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Neal and Lakeside Mall, Ltd., v. Hill et al (3/6/92), 826 P 2d 1137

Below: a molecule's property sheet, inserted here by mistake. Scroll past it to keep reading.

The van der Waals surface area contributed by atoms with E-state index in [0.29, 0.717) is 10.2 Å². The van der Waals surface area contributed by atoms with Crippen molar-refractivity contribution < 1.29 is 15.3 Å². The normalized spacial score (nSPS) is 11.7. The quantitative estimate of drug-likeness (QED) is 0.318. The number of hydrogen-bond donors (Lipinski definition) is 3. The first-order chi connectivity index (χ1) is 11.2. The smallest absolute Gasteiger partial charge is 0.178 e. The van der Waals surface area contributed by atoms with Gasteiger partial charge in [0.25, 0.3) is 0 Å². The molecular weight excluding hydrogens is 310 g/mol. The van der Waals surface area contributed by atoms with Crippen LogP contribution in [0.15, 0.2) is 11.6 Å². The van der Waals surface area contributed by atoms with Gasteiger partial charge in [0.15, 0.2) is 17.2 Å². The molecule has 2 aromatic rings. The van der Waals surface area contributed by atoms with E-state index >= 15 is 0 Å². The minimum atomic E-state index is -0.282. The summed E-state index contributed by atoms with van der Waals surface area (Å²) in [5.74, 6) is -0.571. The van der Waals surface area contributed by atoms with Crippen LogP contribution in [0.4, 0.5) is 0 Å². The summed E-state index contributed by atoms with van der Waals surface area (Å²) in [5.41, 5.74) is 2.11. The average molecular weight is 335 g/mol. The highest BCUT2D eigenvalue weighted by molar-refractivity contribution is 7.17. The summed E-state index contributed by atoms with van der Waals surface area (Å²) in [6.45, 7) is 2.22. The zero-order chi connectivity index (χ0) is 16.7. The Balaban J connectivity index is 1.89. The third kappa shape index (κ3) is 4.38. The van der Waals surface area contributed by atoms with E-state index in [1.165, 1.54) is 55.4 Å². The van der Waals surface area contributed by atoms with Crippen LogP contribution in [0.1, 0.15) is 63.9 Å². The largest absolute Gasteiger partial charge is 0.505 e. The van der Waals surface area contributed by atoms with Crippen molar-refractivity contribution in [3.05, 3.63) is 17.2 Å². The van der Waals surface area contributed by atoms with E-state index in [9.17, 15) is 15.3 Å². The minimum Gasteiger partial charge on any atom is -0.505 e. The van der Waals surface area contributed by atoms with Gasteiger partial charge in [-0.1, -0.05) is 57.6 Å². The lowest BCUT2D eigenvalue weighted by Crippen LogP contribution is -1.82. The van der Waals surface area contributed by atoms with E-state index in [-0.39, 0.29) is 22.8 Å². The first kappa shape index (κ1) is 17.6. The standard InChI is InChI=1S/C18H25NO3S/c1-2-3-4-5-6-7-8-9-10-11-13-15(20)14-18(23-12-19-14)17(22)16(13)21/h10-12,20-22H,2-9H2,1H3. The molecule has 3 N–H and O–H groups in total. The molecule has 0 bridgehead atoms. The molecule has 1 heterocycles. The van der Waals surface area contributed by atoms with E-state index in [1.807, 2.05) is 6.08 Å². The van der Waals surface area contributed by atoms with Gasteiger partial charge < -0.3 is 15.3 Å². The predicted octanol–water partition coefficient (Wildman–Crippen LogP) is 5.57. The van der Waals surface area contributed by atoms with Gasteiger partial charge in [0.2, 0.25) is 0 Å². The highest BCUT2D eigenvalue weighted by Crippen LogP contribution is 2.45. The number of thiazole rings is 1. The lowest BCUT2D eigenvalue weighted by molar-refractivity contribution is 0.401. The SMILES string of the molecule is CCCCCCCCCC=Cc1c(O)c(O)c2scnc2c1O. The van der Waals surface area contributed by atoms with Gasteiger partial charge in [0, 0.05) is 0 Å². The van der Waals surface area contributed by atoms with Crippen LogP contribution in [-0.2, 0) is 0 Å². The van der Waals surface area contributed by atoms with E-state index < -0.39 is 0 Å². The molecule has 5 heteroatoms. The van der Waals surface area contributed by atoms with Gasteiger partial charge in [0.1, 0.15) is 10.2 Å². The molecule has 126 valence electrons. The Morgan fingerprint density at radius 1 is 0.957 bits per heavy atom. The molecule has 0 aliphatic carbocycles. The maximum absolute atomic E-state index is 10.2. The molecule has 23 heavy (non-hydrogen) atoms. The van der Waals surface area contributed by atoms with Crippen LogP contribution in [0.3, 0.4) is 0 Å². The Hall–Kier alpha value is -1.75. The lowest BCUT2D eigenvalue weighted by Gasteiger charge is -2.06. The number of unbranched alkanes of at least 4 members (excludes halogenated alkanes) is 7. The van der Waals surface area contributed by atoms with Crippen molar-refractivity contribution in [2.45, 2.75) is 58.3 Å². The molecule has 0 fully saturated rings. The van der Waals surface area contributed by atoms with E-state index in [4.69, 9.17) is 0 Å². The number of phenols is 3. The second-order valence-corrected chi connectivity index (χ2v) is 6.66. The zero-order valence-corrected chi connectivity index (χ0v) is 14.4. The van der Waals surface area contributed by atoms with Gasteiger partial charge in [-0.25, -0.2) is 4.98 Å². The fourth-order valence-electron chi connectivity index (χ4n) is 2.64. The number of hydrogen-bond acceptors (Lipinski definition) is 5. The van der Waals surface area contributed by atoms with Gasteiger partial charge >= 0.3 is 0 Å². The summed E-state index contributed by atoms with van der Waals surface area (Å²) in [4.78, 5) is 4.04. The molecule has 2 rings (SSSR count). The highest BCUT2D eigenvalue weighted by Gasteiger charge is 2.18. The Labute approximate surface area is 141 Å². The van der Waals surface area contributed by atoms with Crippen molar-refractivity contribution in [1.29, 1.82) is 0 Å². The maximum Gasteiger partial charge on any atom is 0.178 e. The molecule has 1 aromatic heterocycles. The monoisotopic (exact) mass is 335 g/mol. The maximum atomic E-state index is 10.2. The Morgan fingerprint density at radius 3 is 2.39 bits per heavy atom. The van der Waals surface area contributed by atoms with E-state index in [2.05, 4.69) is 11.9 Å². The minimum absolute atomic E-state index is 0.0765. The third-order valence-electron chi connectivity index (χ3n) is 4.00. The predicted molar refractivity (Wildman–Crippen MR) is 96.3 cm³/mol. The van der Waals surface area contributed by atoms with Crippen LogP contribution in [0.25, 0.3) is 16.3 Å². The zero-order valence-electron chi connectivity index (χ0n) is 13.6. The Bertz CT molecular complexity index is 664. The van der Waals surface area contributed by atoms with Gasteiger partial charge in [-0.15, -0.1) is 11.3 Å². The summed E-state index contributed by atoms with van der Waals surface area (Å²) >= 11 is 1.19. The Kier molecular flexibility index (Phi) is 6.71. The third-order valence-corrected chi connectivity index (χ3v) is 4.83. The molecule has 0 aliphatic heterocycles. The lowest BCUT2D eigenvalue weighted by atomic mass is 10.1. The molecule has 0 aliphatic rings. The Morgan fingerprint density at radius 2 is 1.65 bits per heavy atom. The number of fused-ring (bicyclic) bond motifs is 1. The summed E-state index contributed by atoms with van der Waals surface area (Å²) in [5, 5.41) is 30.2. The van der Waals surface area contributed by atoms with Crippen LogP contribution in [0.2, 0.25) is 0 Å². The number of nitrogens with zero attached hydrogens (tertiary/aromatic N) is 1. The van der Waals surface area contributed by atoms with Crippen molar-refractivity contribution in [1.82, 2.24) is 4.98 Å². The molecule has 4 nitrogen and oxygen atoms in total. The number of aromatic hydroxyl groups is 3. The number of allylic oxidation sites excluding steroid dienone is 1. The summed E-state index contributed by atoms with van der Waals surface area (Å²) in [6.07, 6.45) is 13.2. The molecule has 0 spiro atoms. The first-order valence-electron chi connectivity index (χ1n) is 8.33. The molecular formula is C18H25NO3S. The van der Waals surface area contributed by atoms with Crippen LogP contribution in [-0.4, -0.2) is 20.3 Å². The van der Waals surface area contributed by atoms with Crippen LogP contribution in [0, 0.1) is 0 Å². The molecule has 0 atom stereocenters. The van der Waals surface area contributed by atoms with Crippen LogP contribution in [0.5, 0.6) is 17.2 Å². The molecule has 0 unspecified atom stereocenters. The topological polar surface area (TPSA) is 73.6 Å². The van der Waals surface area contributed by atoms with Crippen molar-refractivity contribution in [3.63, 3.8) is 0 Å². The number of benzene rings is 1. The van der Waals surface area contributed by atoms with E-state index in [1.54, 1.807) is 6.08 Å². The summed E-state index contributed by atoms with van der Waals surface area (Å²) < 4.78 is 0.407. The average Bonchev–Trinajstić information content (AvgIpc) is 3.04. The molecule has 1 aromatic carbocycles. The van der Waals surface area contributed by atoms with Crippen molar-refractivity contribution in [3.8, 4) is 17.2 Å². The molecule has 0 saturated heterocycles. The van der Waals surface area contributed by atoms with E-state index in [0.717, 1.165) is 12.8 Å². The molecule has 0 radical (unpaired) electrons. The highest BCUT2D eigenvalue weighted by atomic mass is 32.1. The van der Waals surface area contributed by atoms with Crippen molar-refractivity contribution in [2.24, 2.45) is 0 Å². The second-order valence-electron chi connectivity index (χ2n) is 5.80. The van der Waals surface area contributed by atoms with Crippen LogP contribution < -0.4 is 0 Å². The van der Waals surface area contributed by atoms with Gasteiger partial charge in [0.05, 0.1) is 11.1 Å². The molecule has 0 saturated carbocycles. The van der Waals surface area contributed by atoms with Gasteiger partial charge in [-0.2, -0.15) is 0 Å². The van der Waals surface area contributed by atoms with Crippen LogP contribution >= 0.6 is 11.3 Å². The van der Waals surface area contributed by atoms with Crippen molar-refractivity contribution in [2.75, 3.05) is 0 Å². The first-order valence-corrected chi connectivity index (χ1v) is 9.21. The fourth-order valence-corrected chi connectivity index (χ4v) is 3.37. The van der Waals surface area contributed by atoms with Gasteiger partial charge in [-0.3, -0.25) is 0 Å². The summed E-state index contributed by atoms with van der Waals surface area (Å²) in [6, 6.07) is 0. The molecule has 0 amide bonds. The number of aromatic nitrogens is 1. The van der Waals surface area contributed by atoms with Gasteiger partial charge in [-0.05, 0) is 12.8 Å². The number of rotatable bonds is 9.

NOTICE: This opinion is subject to formal correction before publication in the Pacific Reporter. Readers are requested to bring typographical or other formal errors to the attention of the Clerk of the Appellate Courts, 303 K Street, Anchorage, Alaska 99501, in order that corrections may be made prior to permanent publication. THE SUPREME COURT OF THE STATE OF ALASKA LAKESIDE MALL, LTD., an Alaska ) limited partnership; PAUL NEAL ) III a/k/a TONY NEAL, an ) individual; and NEAL & COMPANY ) INC., an Alaska corporation, ) ) ) Appellants, ) File No. S-4319 ) v. ) 3AN 88 11204 CI ) ROBERT B. and THERESA R. HILL; ) O P I N I O N JACK F. BRENT; WILLIAM J. WINN ) FAMILY TRUST; RONALD A. HILL; ) KENNETH D. and MARY LOU ) FEENSTRA; EVELYN W. HOPKINS; ) BEN F. SMITH, JR., as partners ) of Lakeside Company, ) ) Appellees. ) [No. 3819 - March 6, 1992] ________________________________) Appeal from the Superior Court of the State of Alaska, Third Judicial District, Anchorage, Peter A. Michalski, Judge. Appearances: David P. Gorman, Wade & DeYoung, Anchorage, for Appellants. Peter J. Maassen, Burr, Pease & Kurtz, Anchorage, for Appellees. Before: Rabinowitz, Chief Justice, Burke, Matthews, Compton and Moore, Justices. BURKE, Justice. In this foreclosure action, the Neal defendants appeal the superior court's grant of summary judgment dismissing their third party indemnity claims against the Lakeside partners.1 The issue we address is whether Neal, previously a purported "limited partner" himself, may raise various statutory filing defects to claim that Lakeside Company was not properly formed as a limited partnership and thereby expose the remaining "limited partners" to liability as general partners. Based on a natural extension of our reasoning in Betz v. Chena Hot Springs Group, 657 P.2d 831 (Alaska 1982), we hold that a former partner in a purported limited partnership is estopped to deny the existence of a limited partnership among the partners inter se for the purpose of imposing general partnership liability on his former co- partners. I In March 1978, Lakeside Mall, Ltd., an Alaska limited partnership controlled by the Neal defendants, secured financing from National Bank of Alaska (NBA) to purchase property and build a shopping mall in Homer. The 1.575 million dollar loan was secured by a promissory note and a deed of trust signed by one Neal defendant in his capacity as general partner of Lakeside Mall, Ltd. and by the other Neal defendants as guarantors of the note and deed. In 1979, Charles Harding, a Homer resident, formed Lakeside Company to purchase and operate the shopping mall. Harding recruited friends and relations from California to invest in the company as "limited partners." On August 17, 1979, Neal, acting on behalf of Lakeside Mall, Ltd., conveyed the mall property to Lakeside Company. Harding, as general partner of Lakeside Company, executed the deed which contained a hold harmless clause designed to indemnify the Neal defendants from exposure as guarantors of the NBA note and deed of trust. As partial consideration for its sale of the mall, Lakeside Mall, Ltd., received a 30% "limited partnership"interest in Lakeside Company. At the time of conveyance, the other Lakeside partners had not made their capital contributions or executed the partnership agreement, and the Certificate of Limited Partnership had not been recorded in Los Angeles as required by its terms. The other Lakeside partners executed the partnership agreement and made their contributions within two months of the conveyance. Harding filed the certificate in Homer in October 1979. However, the certificate was not filed in Los Angeles County until September 1981. On October 29, 1979, NBA, Lakeside Company, and the Neal defendants entered into an assumption agreement whereby Lakeside Company agreed to assume the note and deed of trust.2 However, NBA did not agree to release the Neal defendants from their obligations as original borrowers or guarantors. In 1981, Neal and Harding had a dispute over management of the mall property. Neal brought an action against Harding, Lakeside Company, and the other Lakeside partners to recover his investment in Lakeside Company. He also sought damages for misrepresentation and various other remedies.3 The parties settled the 1981 action and stipulated to dismiss the case with prejudice. The settlement provided that Harding would buy out Lakeside Mall's partnership interest and undertake "reasonably necessary" steps to secure release of the Neal defendants from the underlying debt to NBA.4 At the time of the settlement, the Certificate of Limited Partnership was on file in Los Angeles and Homer, and all partners had made their capital contributions and signed the partnership agreement. From 1982 until 1986, Harding and Lakeside Company ran the shopping mall and serviced the mortgage. However, with the severe economic downturn that hit Alaska in 1986, the company could not meet its debt payments and eventually defaulted on the loan. In 1988, NBA made a demand for payment on the Neal defendants in their various capacities, and when they failed to pay, brought a foreclosure action against Lakeside Mall as the original debtor, the Neal defendants as guarantors, and Lakeside Company under its 1979 assumption agreement. Neal filed cross-claims and third party claims against Harding, Lakeside Company, and the Lakeside partners based on the hold harmless clause in the 1979 warranty deed. In his claim against the Lakeside partners, Neal's theory was that the Lakeside Company was not properly formed as a limited partnership when the 1979 deed was executed and therefore all the partners were "general partners"and obligated under the hold harmless clause. The Lakeside partners moved for summary judgment on the third party claims against them. Among other things, they claimed: 1) that the Neal defendants were estopped to deny the validity of the limited partnership or their status as limited partners, and 2) that the claims were barred by the 1981 settlement under the doctrines of res judicata and/or collateral estoppel. The Neal defendants cross-moved for summary judgment on the issue of the Lakeside partners' status as limited or general partners.5 While the cross-summary judgment motions were pending, the Neal defendants settled with NBA. In August 1990, the trial court granted the Neal defendants' summary judgment motion against Harding and Lakeside Company but also granted the Lakeside partners' motion against the Neal defendants. The trial court found no genuine issues of material fact and ruled that the Neal defendants had "ample notice"of the limited partnership status of the company when they became "limited partners" themselves. The court also concluded that under Tolstrup v. Miller, 726 P.2d 1304, 1306 (Alaska 1986), the Neal defendants' "claims regarding unlimited liability are barred by the final order in [the 1981] case." This appeal followed. II The Lakeside partners argue that Neal is estopped to deny the existence of the limited partnership as a former partner who had notice and dealings with Lakeside Company as a limited partnership.6 Neal contends that the dispositive fact in this case is that the certificate of limited partnership was not on file in Los Angeles when either the warranty deed containing the hold harmless clause or the assumption agreement were executed.7 Neal also points out that he was not only a partner in the "purported limited partnership"but was also a creditor of the partnership based on the 1979 sale of the mall property. As a creditor of the partnership, he claims he should be able to rely on the line of cases which holds that a limited partnership exists "only if a certificate of limited partnership is signed and recorded"regardless of whether the creditor had notice of the purported limited partnership status of the company. Brown v. Panish, 160 Cal. Rptr. 282, 283 (Cal. App. 1979).8 See also Tiburon National Bank v. Wagner, 71 Cal. Rptr. 832 (Cal. App. 1968); Dwinell's Central Neon v. Cosmopolitan Chinook Hotel, 587 P.2d 191 (Wash. App. 1978). Neal argues that these cases parallel the present action because he is not suing on any rights, remedies or obligations related to his earlier involvement in the partnership as a "purported limited partner" but rather is suing in his creditor capacity to enforce his rights under the hold harmless clause. He asserts that his status as a former partner should be irrelevant to the present action.9 We disagree with Neal's fundamental premise. In Betz v. Chena Hot Springs Group, 657 P.2d 831, 833 (Alaska 1982), we stated: The purpose of the recording requirement is to provide notice to the firm's creditors of a limited partner's circumscribed liability. When a certificate is not filed, most courts hold that a general partnership is formed, with each partner being fully liable for debts of the partnership. While a partner's rights vis-a- vis a creditor may be affected, failure to record the certificate does not, in and of itself, alter the rights of a [partner] vis-a- vis other partners as set out in [a] partnership agreement. (Citations omitted). Similarly, the Iowa Supreme Court held in Porter v. Barnhouse, 354 N.W.2d 227 (Iowa 1984), that the failure to file a cancellation of limited partnership did not effect the date of dissolution as among the partners. Citing Betz with approval, the court concluded: The statutory requirement for filing a certificate of cancellation . . . is a corollary to the requirement for filing a certificate of limited partnership. . . . It is designed to protect third parties dealing with the partnership. For this reason, several courts which have considered the issue have concluded that such filing requirements are designed for the protection of third parties and do not affect the rights of the limited and general partners inter se. Id. at 231. Many other jurisdictions have relied on the notice function of the recording requirement to distinguish between claims of defective limited partnership made by partners and those made by third party creditors.10 See Hoefer v. Hall, 411 P.2d 230, 233 (N.M. 1966) (purpose of statutory requirement that certificate be recorded is to acquaint third persons dealing with the partnership with essential features of the partnership arrangement); see also In re Rey Cafe Coffee Services, Ltd., 24 B.R. 680 (D.N.M. 1982); Brown v. Brown, 488 P.2d 689, 695 (Ariz. App. 1971); Riviera Congress Associates v. Yassky, 268 N.Y.S.2d 854 (N.Y. 1966); Holvey v. Stewart, 509 P.2d 17 (Or. 1973); Garret v. Koepke, 569 S.W.2d 568 (Tex. Civ. App. 1978); Rond v. Yeaman-Yordon-Hale Productions, 681 P.2d 1240, 1242 (Utah 1984).11 Based on our reasoning in Betz, we conclude that Neal is estopped, as a matter of law, from claiming that the Lakeside partners are general partners and liable under the hold harmless clause.12 The undisputed facts of the case establish that Neal accepted a limited partnership interest in the company on the same day that the deed containing the hold harmless clause was executed. He was a partner when the assumption agreement was signed and during the entire period when the defects that he complains of existed.13 When he left the partnership, the Certificate of Limited Partnership was recorded and all statutory requirements were essentially satisfied. Since the estoppel theory is sufficient to support the superior court's order granting summary judgment in favor of the Lakeside partners, it is not necessary for us to discuss the substantial compliance and collateral estoppel arguments raised by the parties. The superior court's order is AFFIRMED. _______________________________ 1. There are numerous individuals and business enterprises involved in this complex foreclosure action. We adopt the convention used by the parties themselves to refer collectively to the third party plaintiffs (appellants here) as the "Neal defendants"or "Neal." For ease of reference, we use the masculine singular pronoun to refer to the collective "Neal." The third party defendants (appellees) are the purportedly limited partners of Lakeside Company and are referred to as the "Lakeside partners"or "partners." 2. The agreement specifically refers to Lakeside Company as a "California Limited Partnership."Harding executed the agreement as "General Partner"for the company. 3. The central theories of Neal's case were: 1) that Harding misrepresented to Neal that the limited partnership was properly formed under California law at the time of conveyance; 2) that Harding's failure to file the certificate in Los Angeles was a breach of his fiduciary duty to Lakeside Mall, Ltd., and the other "purported limited partners"because it exposed them to liability as general partners; and 3) that Harding mishandled certain other properties. 4. The settlement agreement which was signed by all parties, referred to Lakeside Company as a "California limited partnership." 5. In their memorandum in support of the summary judgment motion, the Neal defendants stated, "[f]or the most part, the facts concerning this issue [i.e., the Lakeside partners' liability under the hold harmless clause] are undisputed." 6. Since the facts relating to the limited partner status of the Lakeside partners are undisputed, a question of law is presented. We review a question of law using our independent judgment and adopt the rule which is most persuasive in light of precedent, reason, and policy. Guin v. Ha, 591 P.2d 1281, 1284 n.6 (Alaska 1979). 7. Neal points out that the failure to record the certificate violates AS 32.10.010 (1986 & Supp. 1990) which provides: (a) Two or more persons desiring to form a limited partnership must (1) sign and swear to a certificate . . . (2) record the certificate in the office of the recorder for the recording district in which the limited partnership is located. This section, as well as the remainder of our codified limited partnership law, is taken from the Uniform Limited Partnership Act (ULPA) and is identical to former California Corporations Code 15502. Neal contends that under the ULPA failure to record the limited partnership agreement results in the formation of a general partnership. 8. Neal contends that pre-1983 decisions of the California courts "should be highly persuasive, if not controlling" on the question of the Lakeside Company's validity as a limited partnership because the partnership agreement identifies the company as a "California limited partnership." This may be true if one accepts Neal's premise that he is simply a creditor and the question is a matter of statutory construction; namely whether the company complied or "substantially complied"with California's version of the ULPA. However all the important events in this case occurred in Alaska. The Neal defendants and Harding are residents of Alaska and only dealt with each other in Alaska; the loan was from an Alaskan bank to finance an Alaskan business; the deed containing the hold harmless clause and the assumption agreement were executed here; and the 1981 action was brought in an Alaskan court. Only the Lakeside partners reside in California, and, apparently, they had no dealings with the company other than their initial contributions and some early returns on their investment. For the most part, we have adopted the "most significant relationship"test for choice of law issues based on the Restatement (Second) Conflict of Laws approach. See Ehredt v. DeHavilland Aircraft Co. of Canada, 705 P.2d 446, 453 (Alaska 1985). The Restatement (Second) Conflict of Laws 292-295 (1971) applies this same test to issues involving the liability of partners inter se and when third party creditors are involved. California certainly has an interest in applying its law to business entities specifically organized under its law. However, as far as the Lakeside partners' status vis-a-vis Neal is concerned, our interest is clearly dominant given the overwhelming contacts with this state. 9. Neal further contends that the ULPA only provides one "safe haven"for partners who erroneously believe themselves to be limited partners: renunciation. AS 32.10.100 provides: [a] person who has contributed to the capital of a business . . . , erroneously believing that the person has become a limited partner in a limited partnership, is not by reason of the person's exercise of the rights of a limited partner a general partner . . . provided that on ascertaining the mistake the person promptly renounces the person's interests in the profits of the business or other compensation by way of income. He argues that the Lakeside partners should have renounced their interest in Lakeside Company when they became aware of the filing defects as a result of the 1981 lawsuit. 10. The fact that a partner's rights and obligations may be different depending on who challenges the entity, a partner or a creditor, flows from the fact that the ULPA was meant to abrogate the common law rule that "an abortive attempt to create a limited partnership resulted in a general partnership."59A Am. Jur. 2d Partnership 1276 (1987). Courts achieved a result similar to the old rule when creditors were involved by "saying that, while a limited partnership was formed, the limited partners are liable as if they were general partners." Id. However "when no rights of a creditor are involved, the partners are usually held to their agreement unless they can show that they were injured by the fact that . . . no certificate of limited partnership . . . was ever filed at all." Id. at 1278. 11. Neal points out the string of cases relied on by the Lakeside partners do not involve the question of limited liability but rather involved other agreements made by partners in the partnership agreements. For the most part this is true; however, the Ninth Circuit Court of Appeals (applying Arizona law) at least contemplated that the same rule would apply when liability was the issue. In Heritage Hills v. Zion's First Nat'l Bank, 601 F.2d 1023, 1026 (9th Cir. 1979), the court commented: The fact that it was not a limited partnership means no more than that the liability of the limited partners upon obligations of the partnership had not effectively been limited to the amounts they had subscribed in the venture. While the intended partners might among themselves rely upon their agreement as to the limited nature of their liability, all of the partners had general liability insofar as third parties were concerned. (Emphasis added). 12. This situation does not fit neatly under either the doctrine of equitable or quasi-estoppel but has elements of both. We recently discussed the requirements for both types of estoppel in Sea Lion Corp. v. Air Logistics of Alaska, Inc., 787 P.2d 109, 114 n.2 (Alaska 1990): Traditional [i.e., equitable] estoppel requires the assertion of a position by conduct or word, reasonable reliance thereon by a party, and resulting prejudice. Quasi- estoppel precludes a party from taking a position inconsistent with one taken previously when circumstances render the assertion of [the second] position unconscionable. Here there is no question that a business entity of some kind was formed on the day Neal and Harding executed the deed and Neal certified that Lakeside Mall, Ltd., had itself become a limited partner of Lakeside Company. In addition, Neal has never claimed that he suffered any injury as a result of the filing defects. 13. Significantly, in the settlement agreement Neal signed to end the 1981 litigation, Lakeside Company was identified as a limited partnership. This conveyance occurred after Neal became aware of the filing defects. In other words, he sold his partnership interest as a limited partnership interest and therefore failed to do what he claims the other partners should have done namely renounce his interest under AS 32.10.100.